An alternative version suggests that animals always follow different paths. They, if one could put it that way, experiment. Some achieve success by becoming extremely small; others grow horns and spikes; some evolve trunks, and a few attain fantastic sizes. According to research results by Oscar Sanisidro and his colleagues, brontotheres developed according to the second scenario. Yes, among them, giants rapidly evolved, weighing over a ton (over 2200 pounds), but animals weighing less than 100 kilograms (220 pounds) remained until their extinction. This means that they shamelessly pursued any evolutionary path. After all, nature, and evolution in particular, doesn't have a concept like "shame"—everything that promotes survival becomes fixed across generations. The reason for the emergence of the largest brontotheres, such as Megacerops, was to avoid competition with other herbivorous animals. Each time they grew larger, they became more successful, as there were no other giants in the middle of the Paleogene yet. Perhaps they would have continued to grow, possibly to the size of a Diplodocus, but certain mammalian characteristics, such as being warm-blooded, unique cooling systems, and many other factors do not allow size to increase infinitely. Essentially, brontotheres reached their size limit.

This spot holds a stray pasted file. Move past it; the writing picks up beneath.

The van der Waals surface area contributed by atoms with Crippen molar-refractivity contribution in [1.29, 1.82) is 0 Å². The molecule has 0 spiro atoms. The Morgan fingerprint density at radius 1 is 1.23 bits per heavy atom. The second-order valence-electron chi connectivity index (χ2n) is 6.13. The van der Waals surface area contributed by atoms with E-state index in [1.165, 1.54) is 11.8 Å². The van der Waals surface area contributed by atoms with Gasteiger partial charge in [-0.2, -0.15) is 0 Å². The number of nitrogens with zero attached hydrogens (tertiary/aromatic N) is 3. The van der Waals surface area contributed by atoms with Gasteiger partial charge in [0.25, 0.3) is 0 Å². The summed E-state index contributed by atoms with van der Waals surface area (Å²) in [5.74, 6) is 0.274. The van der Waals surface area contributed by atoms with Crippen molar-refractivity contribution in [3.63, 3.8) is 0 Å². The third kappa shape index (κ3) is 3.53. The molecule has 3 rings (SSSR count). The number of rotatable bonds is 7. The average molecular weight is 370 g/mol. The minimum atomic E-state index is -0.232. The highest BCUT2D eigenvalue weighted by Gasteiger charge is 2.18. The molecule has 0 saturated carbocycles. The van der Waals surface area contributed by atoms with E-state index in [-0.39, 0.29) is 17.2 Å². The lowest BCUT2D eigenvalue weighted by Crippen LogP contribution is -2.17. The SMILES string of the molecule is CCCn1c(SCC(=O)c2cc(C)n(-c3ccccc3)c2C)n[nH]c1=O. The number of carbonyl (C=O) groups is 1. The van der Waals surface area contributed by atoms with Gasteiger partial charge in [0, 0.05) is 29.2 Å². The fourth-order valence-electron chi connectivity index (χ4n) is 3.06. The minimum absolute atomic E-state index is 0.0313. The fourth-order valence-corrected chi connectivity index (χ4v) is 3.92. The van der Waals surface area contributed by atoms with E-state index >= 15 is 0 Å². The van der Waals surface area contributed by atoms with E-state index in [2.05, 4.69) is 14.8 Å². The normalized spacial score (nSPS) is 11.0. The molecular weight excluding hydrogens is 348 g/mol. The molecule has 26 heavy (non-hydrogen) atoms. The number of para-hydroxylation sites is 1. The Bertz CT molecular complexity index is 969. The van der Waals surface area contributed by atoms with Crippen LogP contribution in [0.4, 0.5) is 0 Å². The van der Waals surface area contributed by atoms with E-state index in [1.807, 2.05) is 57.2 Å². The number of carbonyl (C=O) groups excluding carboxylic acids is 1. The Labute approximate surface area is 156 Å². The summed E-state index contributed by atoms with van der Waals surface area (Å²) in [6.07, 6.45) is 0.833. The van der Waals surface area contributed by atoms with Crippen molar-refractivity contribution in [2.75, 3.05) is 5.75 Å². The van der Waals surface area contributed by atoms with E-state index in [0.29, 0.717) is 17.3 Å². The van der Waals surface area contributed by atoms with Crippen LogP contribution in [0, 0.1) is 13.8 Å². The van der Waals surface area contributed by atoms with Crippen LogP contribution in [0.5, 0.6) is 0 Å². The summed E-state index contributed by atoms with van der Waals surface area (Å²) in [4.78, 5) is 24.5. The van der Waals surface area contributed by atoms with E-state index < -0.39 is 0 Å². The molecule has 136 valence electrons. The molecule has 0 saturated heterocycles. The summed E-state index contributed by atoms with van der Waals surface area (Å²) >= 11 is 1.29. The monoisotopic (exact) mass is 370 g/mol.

So, with the help of Spanish and American paleontologists, we've learned the reason and mechanism behind the success of brontotheres. But this immediately raises another question - where are these successful animals now? Why don't they exist in the modern world? Why did they, being the "best of the best," go extinct? Oscar Sanisidro and his colleagues have found an answer to this question. The reason lies in a very abrupt change in climate at the end of the Eocene (about 34 million years ago). The growth of ice at the South Pole led to a global increase in temperature. But that was only half the trouble - the formation of ice also "took away" a significant portion of moisture from the air. Because of this, the world became significantly drier. Deserts expanded, the area of tropical forests shrank, and steppes, savannas, and pampas began to expand. This contributed to the evolution of some animals, including odd-toed and even-toed ungulates. Ultimately, because of these changes, horses, deer, aurochs, bison, and many others emerged. But not everyone could adapt. At the end of the Eocene, extinction set in, and brontotheres were among those who could not find a place in the new world.
For more details on how the paleontologists worked and what other results they were able to obtain, you can read the article published in one of the leading scientific journals, Science.
Oscar Sanisidro et al. 2023. A macroevolutionary pathway to megaherbivory. Science 380 (6645): 616-618; doi: 10.1126/science.ade1833